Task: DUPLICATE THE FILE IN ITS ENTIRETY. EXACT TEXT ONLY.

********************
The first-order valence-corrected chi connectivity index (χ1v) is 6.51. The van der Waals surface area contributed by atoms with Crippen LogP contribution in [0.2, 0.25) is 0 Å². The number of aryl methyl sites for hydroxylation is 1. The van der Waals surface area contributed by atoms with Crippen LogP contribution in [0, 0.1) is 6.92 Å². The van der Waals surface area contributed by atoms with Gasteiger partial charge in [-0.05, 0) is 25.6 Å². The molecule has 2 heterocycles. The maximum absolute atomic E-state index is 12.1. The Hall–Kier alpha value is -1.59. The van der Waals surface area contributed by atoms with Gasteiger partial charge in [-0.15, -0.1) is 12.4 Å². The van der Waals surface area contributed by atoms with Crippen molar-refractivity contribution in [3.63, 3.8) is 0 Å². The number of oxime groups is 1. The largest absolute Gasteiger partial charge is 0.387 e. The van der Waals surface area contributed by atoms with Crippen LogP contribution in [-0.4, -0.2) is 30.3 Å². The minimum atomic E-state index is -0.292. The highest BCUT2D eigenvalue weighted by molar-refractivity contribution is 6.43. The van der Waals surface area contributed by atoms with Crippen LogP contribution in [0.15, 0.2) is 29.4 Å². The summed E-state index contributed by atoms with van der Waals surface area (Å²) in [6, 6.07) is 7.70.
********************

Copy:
The first-order valence-corrected chi connectivity index (χ1v) is 6.51. The van der Waals surface area contributed by atoms with Crippen LogP contribution in [0.2, 0.25) is 0 Å². The number of aryl methyl sites for hydroxylation is 1. The van der Waals surface area contributed by atoms with Crippen LogP contribution in [0, 0.1) is 6.92 Å². The van der Waals surface area contributed by atoms with Gasteiger partial charge in [-0.05, 0) is 25.6 Å². The molecule has 2 heterocycles. The maximum absolute atomic E-state index is 12.1. The Hall–Kier alpha value is -1.59. The van der Waals surface area contributed by atoms with Gasteiger partial charge in [-0.15, -0.1) is 12.4 Å². The van der Waals surface area contributed by atoms with Crippen molar-refractivity contribution in [3.63, 3.8) is 0 Å². The number of oxime groups is 1. The largest absolute Gasteiger partial charge is 0.387 e. The van der Waals surface area contributed by atoms with Crippen LogP contribution in [-0.4, -0.2) is 30.3 Å². The minimum atomic E-state index is -0.292. The highest BCUT2D eigenvalue weighted by molar-refractivity contribution is 6.43. The van der Waals surface area contributed by atoms with Crippen LogP contribution in [0.15, 0.2) is 29.4 Å². The summed E-state index contributed by atoms with van der Waals surface area (Å²) in [6, 6.07) is 7.70.